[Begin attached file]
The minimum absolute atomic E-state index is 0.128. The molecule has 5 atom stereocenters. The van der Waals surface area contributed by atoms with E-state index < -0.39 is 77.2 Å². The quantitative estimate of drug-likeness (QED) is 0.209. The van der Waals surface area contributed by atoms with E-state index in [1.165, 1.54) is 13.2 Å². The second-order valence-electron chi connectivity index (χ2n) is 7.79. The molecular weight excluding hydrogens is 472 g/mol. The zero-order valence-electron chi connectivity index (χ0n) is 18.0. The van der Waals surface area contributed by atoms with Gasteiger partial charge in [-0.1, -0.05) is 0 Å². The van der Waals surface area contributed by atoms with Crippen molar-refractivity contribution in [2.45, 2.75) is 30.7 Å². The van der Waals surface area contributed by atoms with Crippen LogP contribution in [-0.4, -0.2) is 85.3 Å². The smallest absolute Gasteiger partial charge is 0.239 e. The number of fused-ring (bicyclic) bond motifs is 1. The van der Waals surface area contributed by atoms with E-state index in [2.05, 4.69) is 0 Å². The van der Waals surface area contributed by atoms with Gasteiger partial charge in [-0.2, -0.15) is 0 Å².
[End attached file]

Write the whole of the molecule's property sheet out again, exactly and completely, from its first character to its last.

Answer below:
The minimum absolute atomic E-state index is 0.128. The molecule has 5 atom stereocenters. The van der Waals surface area contributed by atoms with E-state index < -0.39 is 77.2 Å². The quantitative estimate of drug-likeness (QED) is 0.209. The van der Waals surface area contributed by atoms with E-state index in [1.165, 1.54) is 13.2 Å². The second-order valence-electron chi connectivity index (χ2n) is 7.79. The molecular weight excluding hydrogens is 472 g/mol. The zero-order valence-electron chi connectivity index (χ0n) is 18.0. The van der Waals surface area contributed by atoms with Gasteiger partial charge in [-0.1, -0.05) is 0 Å². The van der Waals surface area contributed by atoms with Crippen molar-refractivity contribution in [2.45, 2.75) is 30.7 Å². The van der Waals surface area contributed by atoms with Crippen LogP contribution in [-0.4, -0.2) is 85.3 Å². The smallest absolute Gasteiger partial charge is 0.239 e. The number of fused-ring (bicyclic) bond motifs is 1. The van der Waals surface area contributed by atoms with E-state index in [2.05, 4.69) is 0 Å². The van der Waals surface area contributed by atoms with Gasteiger partial charge in [-0.2, -0.15) is 0 Å².